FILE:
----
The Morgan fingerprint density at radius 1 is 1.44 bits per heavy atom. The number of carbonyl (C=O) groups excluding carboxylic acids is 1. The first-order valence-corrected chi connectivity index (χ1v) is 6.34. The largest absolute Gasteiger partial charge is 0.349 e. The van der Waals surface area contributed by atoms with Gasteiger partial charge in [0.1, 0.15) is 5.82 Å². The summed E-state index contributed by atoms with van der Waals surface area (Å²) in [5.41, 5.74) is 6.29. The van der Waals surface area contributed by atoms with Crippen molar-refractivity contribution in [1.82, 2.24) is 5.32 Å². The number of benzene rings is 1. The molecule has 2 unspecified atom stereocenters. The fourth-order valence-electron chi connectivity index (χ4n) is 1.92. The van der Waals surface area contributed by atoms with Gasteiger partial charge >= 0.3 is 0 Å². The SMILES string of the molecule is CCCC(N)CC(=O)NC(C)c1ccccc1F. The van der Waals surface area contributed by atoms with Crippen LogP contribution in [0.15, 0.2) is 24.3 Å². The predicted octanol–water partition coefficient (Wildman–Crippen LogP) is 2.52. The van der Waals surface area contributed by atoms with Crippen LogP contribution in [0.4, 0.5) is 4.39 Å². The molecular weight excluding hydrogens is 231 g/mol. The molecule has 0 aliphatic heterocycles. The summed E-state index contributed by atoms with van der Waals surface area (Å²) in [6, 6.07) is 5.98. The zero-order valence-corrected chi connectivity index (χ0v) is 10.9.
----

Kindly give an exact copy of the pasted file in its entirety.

The Morgan fingerprint density at radius 1 is 1.44 bits per heavy atom. The number of carbonyl (C=O) groups excluding carboxylic acids is 1. The first-order valence-corrected chi connectivity index (χ1v) is 6.34. The largest absolute Gasteiger partial charge is 0.349 e. The van der Waals surface area contributed by atoms with Gasteiger partial charge in [0.1, 0.15) is 5.82 Å². The summed E-state index contributed by atoms with van der Waals surface area (Å²) in [5.41, 5.74) is 6.29. The van der Waals surface area contributed by atoms with Crippen molar-refractivity contribution in [1.82, 2.24) is 5.32 Å². The number of benzene rings is 1. The molecule has 2 unspecified atom stereocenters. The fourth-order valence-electron chi connectivity index (χ4n) is 1.92. The van der Waals surface area contributed by atoms with Gasteiger partial charge >= 0.3 is 0 Å². The SMILES string of the molecule is CCCC(N)CC(=O)NC(C)c1ccccc1F. The van der Waals surface area contributed by atoms with Crippen LogP contribution in [0.15, 0.2) is 24.3 Å². The predicted octanol–water partition coefficient (Wildman–Crippen LogP) is 2.52. The van der Waals surface area contributed by atoms with Crippen LogP contribution in [0.4, 0.5) is 4.39 Å². The molecular weight excluding hydrogens is 231 g/mol. The molecule has 0 aliphatic heterocycles. The summed E-state index contributed by atoms with van der Waals surface area (Å²) in [6, 6.07) is 5.98. The zero-order valence-corrected chi connectivity index (χ0v) is 10.9.